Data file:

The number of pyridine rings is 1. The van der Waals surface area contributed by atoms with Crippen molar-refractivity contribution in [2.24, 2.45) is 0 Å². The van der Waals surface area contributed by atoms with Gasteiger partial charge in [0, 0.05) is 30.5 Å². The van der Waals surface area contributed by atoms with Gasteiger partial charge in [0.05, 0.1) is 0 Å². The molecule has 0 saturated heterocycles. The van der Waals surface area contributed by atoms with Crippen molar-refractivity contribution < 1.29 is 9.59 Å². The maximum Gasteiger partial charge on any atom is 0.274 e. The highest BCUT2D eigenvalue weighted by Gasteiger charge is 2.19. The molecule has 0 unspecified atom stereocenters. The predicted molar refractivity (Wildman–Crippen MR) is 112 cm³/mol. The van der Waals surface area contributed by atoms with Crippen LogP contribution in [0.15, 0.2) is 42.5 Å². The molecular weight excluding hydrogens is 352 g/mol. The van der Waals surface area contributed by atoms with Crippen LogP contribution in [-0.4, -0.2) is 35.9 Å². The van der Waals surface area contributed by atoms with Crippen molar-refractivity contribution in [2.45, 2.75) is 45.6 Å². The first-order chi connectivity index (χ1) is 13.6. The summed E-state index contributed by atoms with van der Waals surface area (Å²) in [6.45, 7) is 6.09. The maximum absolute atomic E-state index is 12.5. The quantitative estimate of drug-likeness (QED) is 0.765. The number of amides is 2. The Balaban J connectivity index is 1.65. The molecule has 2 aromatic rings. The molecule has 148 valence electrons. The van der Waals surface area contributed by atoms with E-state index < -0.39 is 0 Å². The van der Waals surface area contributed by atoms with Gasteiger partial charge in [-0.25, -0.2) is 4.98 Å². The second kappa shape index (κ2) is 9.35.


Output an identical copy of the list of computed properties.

The number of pyridine rings is 1. The van der Waals surface area contributed by atoms with Crippen molar-refractivity contribution in [2.24, 2.45) is 0 Å². The van der Waals surface area contributed by atoms with Gasteiger partial charge in [0, 0.05) is 30.5 Å². The van der Waals surface area contributed by atoms with Gasteiger partial charge in [0.05, 0.1) is 0 Å². The molecule has 0 saturated heterocycles. The van der Waals surface area contributed by atoms with Crippen molar-refractivity contribution < 1.29 is 9.59 Å². The maximum Gasteiger partial charge on any atom is 0.274 e. The highest BCUT2D eigenvalue weighted by Gasteiger charge is 2.19. The molecule has 0 unspecified atom stereocenters. The predicted molar refractivity (Wildman–Crippen MR) is 112 cm³/mol. The van der Waals surface area contributed by atoms with Crippen LogP contribution in [0.15, 0.2) is 42.5 Å². The molecular weight excluding hydrogens is 352 g/mol. The van der Waals surface area contributed by atoms with Crippen LogP contribution in [-0.4, -0.2) is 35.9 Å². The van der Waals surface area contributed by atoms with Crippen molar-refractivity contribution in [2.45, 2.75) is 45.6 Å². The first-order chi connectivity index (χ1) is 13.6. The summed E-state index contributed by atoms with van der Waals surface area (Å²) in [6.45, 7) is 6.09. The maximum absolute atomic E-state index is 12.5. The quantitative estimate of drug-likeness (QED) is 0.765. The number of amides is 2. The Balaban J connectivity index is 1.65. The molecule has 2 aromatic rings. The molecule has 148 valence electrons. The van der Waals surface area contributed by atoms with E-state index < -0.39 is 0 Å². The van der Waals surface area contributed by atoms with Gasteiger partial charge in [-0.25, -0.2) is 4.98 Å². The second kappa shape index (κ2) is 9.35.